An Afternoon at Tisserie

Found this in my journal! This was written in March 2012, New York. 


When I’m strolling the streets of this city, I occasionally slip into the cute cafe around the corner, one I’ve never been to or even heard of, hoping to be surprised by what I may find inside. Cozy interiors, friendly staff, fresh pastries, gentle music and good hot chocolate or apple cider – those are the key elements that instantly boost my liking for the place. Oh, and free wi-fi is a bonus!

I discovered Tissirie by accident today. I usually follow FourSquare recommendations but today wasn’t one of those days. I’d just finished my first internship interview with a lovely fashion stylist, and I was crossing the street in hopes of settling into Starbucks. I wanted somewhere I could sit, enjoy a hot chocolate or a cheese Danish, and surf the Internet on my iPad.

Starbucks was crowded. But Tissirie, the bakery right next to it, wasn’t. I didn’t know if the hot chocolate was any good. I didn’t know if Tissirie offered wi-fi. But my gut feeling told me to go in, and I did, hoping I wasn’t making the wrong choice.

The first thing I noticed was the interior design. The walls were shaded in light cream, with black typography pictures nailed in. My heels clicked against the paneled wooden floor as I made my way to an empty marble table. Coffee brewed behind the counter beside juice tanks. I stared longingly at the display of fresh pastries behind the glass counter, and all the way to my right, locked behind another glass box was an array of sandwiches and bottled drinks. I couldn’t take my eyes off the mini burgers with sticks wedged through them.

As I tried to make up my mind, the young lady behind the counter approached me with a wide smile. “Hi, how can I help you?”

“What pastry would you recommend?”

“The chocolate Danish is really good,” she said, pointing. “It’s very, very good.”

Since I was in an adventurous streak, I decided to just go all in. “Okay. I’ll have that then.”

I waited for her to heat it up and pack it in a little basket layered with a sheet of paper for me. Then I brought my $3 Danish to the table and surveyed the pastry. Almond flakes were crusted on top amidst the generous sprinkling of powdered sugar.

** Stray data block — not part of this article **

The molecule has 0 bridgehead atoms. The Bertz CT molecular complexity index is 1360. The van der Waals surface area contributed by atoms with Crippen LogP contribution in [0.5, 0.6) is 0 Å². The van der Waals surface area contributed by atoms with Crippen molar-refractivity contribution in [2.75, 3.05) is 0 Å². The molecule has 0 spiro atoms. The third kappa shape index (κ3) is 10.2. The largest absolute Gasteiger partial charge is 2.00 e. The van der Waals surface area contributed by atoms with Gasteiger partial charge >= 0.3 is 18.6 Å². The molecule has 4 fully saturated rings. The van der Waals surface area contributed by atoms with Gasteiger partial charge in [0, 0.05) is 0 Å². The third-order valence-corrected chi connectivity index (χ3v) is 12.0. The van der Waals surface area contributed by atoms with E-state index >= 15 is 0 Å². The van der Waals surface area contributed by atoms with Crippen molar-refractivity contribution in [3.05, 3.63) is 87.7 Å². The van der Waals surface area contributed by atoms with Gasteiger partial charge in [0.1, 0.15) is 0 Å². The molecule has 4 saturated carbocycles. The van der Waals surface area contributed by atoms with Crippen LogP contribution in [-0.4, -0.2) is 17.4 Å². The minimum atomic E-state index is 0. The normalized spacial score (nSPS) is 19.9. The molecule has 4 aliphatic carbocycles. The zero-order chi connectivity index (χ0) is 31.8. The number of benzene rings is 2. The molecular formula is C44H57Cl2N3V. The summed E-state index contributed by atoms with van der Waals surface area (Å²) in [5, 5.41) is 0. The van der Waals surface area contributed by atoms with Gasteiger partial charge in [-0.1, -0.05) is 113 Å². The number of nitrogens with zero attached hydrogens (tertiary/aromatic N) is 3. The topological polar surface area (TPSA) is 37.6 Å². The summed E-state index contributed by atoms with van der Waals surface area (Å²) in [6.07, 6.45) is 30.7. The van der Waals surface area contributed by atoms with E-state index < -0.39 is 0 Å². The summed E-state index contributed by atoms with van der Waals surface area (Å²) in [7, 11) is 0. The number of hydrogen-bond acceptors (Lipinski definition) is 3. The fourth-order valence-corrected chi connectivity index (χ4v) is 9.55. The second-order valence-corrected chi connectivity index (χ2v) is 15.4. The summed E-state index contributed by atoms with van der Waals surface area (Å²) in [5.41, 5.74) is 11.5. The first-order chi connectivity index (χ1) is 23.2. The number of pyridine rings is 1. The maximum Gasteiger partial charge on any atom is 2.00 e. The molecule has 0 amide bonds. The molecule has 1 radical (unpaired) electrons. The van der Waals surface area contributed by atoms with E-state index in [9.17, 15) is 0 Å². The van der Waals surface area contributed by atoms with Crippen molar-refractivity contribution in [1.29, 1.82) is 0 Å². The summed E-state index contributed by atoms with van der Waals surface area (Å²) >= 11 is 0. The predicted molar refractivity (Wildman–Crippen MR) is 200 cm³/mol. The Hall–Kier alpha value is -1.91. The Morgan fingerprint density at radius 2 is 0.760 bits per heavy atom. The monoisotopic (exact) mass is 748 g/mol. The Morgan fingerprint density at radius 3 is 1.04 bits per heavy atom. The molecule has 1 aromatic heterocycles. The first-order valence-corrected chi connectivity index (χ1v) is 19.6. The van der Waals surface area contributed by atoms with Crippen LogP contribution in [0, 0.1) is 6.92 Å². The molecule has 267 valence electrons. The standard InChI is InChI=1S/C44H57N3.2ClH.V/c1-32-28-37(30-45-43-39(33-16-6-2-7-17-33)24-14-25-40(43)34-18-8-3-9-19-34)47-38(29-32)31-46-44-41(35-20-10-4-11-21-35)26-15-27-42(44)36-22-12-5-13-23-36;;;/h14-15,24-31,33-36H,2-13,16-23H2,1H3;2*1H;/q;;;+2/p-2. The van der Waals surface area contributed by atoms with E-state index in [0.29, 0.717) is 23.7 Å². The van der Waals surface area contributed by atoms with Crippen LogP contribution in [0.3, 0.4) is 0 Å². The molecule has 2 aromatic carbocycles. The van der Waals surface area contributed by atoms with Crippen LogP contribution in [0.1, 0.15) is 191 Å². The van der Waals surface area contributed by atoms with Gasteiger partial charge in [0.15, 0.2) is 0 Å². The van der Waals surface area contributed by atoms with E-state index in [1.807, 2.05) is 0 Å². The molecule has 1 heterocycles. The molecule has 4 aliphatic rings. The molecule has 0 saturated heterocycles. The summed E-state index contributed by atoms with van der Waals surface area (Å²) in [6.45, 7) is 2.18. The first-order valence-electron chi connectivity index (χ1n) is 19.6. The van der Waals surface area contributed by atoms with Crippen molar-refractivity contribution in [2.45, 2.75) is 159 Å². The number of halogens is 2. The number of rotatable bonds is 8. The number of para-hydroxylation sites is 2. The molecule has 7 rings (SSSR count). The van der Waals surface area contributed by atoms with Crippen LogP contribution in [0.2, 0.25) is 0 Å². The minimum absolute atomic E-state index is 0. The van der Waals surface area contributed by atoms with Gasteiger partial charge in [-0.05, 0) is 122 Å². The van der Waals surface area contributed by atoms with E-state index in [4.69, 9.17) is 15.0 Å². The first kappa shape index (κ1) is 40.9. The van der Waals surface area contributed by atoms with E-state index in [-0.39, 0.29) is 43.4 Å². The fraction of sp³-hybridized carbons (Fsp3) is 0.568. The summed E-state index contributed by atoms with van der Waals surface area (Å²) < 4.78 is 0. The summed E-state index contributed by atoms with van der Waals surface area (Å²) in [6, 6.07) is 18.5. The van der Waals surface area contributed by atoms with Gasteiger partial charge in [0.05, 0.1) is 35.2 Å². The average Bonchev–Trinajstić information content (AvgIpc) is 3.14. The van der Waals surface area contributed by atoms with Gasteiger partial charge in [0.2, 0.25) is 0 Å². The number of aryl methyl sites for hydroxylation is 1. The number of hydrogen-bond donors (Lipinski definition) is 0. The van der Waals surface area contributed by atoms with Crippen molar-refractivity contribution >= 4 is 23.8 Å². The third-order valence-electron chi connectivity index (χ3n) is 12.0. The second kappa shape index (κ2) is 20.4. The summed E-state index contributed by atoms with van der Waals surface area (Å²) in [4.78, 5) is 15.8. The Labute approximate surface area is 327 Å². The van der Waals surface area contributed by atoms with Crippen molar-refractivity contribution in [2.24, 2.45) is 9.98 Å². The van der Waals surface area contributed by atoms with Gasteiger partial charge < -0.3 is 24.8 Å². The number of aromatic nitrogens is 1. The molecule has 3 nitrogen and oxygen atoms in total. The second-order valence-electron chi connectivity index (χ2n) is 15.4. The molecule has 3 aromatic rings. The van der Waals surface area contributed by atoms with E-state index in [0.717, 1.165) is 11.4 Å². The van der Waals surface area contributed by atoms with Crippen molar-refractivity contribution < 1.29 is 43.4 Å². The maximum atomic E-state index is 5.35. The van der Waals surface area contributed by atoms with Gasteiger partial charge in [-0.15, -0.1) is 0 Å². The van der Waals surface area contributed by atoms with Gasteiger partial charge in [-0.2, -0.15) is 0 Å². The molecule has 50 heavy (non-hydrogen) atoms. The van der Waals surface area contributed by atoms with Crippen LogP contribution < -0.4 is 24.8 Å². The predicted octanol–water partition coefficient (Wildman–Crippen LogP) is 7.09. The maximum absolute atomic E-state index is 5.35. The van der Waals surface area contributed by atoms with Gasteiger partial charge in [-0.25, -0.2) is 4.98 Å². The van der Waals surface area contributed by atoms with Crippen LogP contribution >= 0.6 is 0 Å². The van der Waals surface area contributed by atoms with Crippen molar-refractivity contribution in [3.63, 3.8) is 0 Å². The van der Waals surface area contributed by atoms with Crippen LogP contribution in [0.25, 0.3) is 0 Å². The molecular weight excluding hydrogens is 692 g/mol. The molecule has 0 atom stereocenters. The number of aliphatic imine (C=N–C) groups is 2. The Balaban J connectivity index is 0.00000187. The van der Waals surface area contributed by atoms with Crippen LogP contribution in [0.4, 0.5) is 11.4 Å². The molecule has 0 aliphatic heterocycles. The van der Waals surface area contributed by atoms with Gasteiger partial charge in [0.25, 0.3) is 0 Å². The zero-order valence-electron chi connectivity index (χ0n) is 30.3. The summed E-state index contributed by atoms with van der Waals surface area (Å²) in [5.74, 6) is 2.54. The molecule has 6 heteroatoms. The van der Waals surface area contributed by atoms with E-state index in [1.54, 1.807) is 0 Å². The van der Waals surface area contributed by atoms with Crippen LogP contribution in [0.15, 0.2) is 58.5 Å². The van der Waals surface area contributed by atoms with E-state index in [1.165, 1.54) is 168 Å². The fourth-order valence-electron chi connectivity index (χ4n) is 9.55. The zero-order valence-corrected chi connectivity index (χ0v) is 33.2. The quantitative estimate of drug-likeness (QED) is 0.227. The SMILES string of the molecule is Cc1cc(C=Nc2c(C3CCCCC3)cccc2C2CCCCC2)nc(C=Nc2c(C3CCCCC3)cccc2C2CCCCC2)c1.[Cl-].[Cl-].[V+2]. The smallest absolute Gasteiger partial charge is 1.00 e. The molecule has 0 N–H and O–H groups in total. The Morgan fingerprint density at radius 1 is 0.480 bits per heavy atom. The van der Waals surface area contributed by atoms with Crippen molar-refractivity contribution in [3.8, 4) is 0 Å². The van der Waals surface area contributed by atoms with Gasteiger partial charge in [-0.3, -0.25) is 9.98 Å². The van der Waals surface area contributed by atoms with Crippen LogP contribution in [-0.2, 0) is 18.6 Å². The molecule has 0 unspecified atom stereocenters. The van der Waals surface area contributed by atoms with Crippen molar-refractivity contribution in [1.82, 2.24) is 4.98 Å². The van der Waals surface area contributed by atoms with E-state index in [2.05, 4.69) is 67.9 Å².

I took a bite, allowing warm chocolate to curl from the pastry and infiltrate my taste buds. Coupled with the flaky texture of the Danish and the almonds, the chocolate tasted just right.

So, that’s the story of the chocolate Danish. Definitely a worthy treat.

The place also happened to have free wi-fi, earning it extra awesome points. I began typing away on my iPad, enjoying my little private time as sunlight poured through the glass windows and framed an angelic glow on the crowns of customers seated by the window.

Everything was perfect. Quaint music filtered through the shop. You know, the kind of music that makes you want to hum along, while being subtle enough to not interfere with your productivity. I noticed the continuos flow of people – some clad in smart suits, others in casual jeans and jackets. A pretty lady across from me wore the cutest scarf I’d seen all day – it was a mixture of prints and colors, a total keeper in the closet of a fashionista.

All of a sudden, the atmosphere shifted. I glanced up just in time to see an old woman in an oversized brown puffy coat entering the shop with a foul stench riding on her heels. She reeked of urine. It was a distinct smell I recognized from dirty subway stations. People were clipping their noses with their fingers, faces contorted in disgust. A few polite ones tried to muffle their dislike by acting preoccupied with their phones, but every now and then, they would steal a disapproving glance at the woman.

Her face was shrouded beneath the hood of her coat. I caught a quick glimpse of her features, her mouth floating atop a sea of creases. Eyeliner was unevenly drawn to frame her small eyes. Everyone around her tried to create an invisible barrier between themselves and her, repelled by the smell. What surprised me was that her thin lips were drawn into a smile. Wasn’t she aware of the invisible barriers everyone else had intentionally set between themselves and her? But when I looked closely, I noticed her smile was pained.

Maybe she knew.

I watched in silence from my seat as she bought her $2 coffee and took her drink to the window, where she cozied herself upon one of the stools overlooking the street. The people at the window eventually emptied out and left her sitting in the corner, cradling her coffee.

In situations like this, I like observing the reactions of those around me.

As time went by, the initial stench faded and the smell of coffee and bread took over. And she faded into the background, turning into the woman in the gray jacket at the window.


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